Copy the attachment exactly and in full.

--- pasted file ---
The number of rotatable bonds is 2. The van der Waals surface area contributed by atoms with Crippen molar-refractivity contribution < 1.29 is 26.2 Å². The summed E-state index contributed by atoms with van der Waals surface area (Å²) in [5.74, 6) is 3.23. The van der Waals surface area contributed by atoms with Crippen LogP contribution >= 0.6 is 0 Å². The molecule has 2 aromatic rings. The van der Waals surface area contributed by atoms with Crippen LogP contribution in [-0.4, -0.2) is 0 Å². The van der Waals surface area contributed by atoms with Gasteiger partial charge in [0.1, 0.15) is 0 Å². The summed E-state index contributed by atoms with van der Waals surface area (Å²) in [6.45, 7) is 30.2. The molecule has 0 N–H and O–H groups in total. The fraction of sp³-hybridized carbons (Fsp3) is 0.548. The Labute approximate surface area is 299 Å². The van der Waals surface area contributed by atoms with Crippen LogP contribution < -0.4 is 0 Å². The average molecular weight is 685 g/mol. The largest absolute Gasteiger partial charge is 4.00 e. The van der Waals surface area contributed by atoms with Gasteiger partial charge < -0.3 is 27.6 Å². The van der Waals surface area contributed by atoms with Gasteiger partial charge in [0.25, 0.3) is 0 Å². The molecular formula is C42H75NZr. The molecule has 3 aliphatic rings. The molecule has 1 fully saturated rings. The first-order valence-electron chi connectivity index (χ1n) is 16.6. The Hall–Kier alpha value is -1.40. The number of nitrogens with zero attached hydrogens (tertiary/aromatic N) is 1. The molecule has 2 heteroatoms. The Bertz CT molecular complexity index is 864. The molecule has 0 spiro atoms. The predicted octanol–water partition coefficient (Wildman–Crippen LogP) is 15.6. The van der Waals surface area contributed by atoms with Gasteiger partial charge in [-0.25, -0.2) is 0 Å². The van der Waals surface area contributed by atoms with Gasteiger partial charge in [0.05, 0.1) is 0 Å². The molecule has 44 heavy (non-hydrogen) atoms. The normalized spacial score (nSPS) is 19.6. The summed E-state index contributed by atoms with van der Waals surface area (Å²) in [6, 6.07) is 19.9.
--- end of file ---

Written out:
The number of rotatable bonds is 2. The van der Waals surface area contributed by atoms with Crippen molar-refractivity contribution < 1.29 is 26.2 Å². The summed E-state index contributed by atoms with van der Waals surface area (Å²) in [5.74, 6) is 3.23. The van der Waals surface area contributed by atoms with Crippen LogP contribution >= 0.6 is 0 Å². The molecule has 2 aromatic rings. The van der Waals surface area contributed by atoms with Crippen LogP contribution in [-0.4, -0.2) is 0 Å². The van der Waals surface area contributed by atoms with Gasteiger partial charge in [0.1, 0.15) is 0 Å². The summed E-state index contributed by atoms with van der Waals surface area (Å²) in [6.45, 7) is 30.2. The molecule has 0 N–H and O–H groups in total. The fraction of sp³-hybridized carbons (Fsp3) is 0.548. The Labute approximate surface area is 299 Å². The van der Waals surface area contributed by atoms with Crippen LogP contribution < -0.4 is 0 Å². The average molecular weight is 685 g/mol. The largest absolute Gasteiger partial charge is 4.00 e. The van der Waals surface area contributed by atoms with Gasteiger partial charge < -0.3 is 27.6 Å². The van der Waals surface area contributed by atoms with Gasteiger partial charge in [0.25, 0.3) is 0 Å². The molecular formula is C42H75NZr. The molecule has 3 aliphatic rings. The molecule has 1 fully saturated rings. The first-order valence-electron chi connectivity index (χ1n) is 16.6. The Hall–Kier alpha value is -1.40. The number of nitrogens with zero attached hydrogens (tertiary/aromatic N) is 1. The molecule has 2 heteroatoms. The Bertz CT molecular complexity index is 864. The molecule has 0 spiro atoms. The predicted octanol–water partition coefficient (Wildman–Crippen LogP) is 15.6. The van der Waals surface area contributed by atoms with Gasteiger partial charge in [-0.25, -0.2) is 0 Å². The van der Waals surface area contributed by atoms with Gasteiger partial charge in [0.05, 0.1) is 0 Å². The molecule has 44 heavy (non-hydrogen) atoms. The normalized spacial score (nSPS) is 19.6. The summed E-state index contributed by atoms with van der Waals surface area (Å²) in [6, 6.07) is 19.9.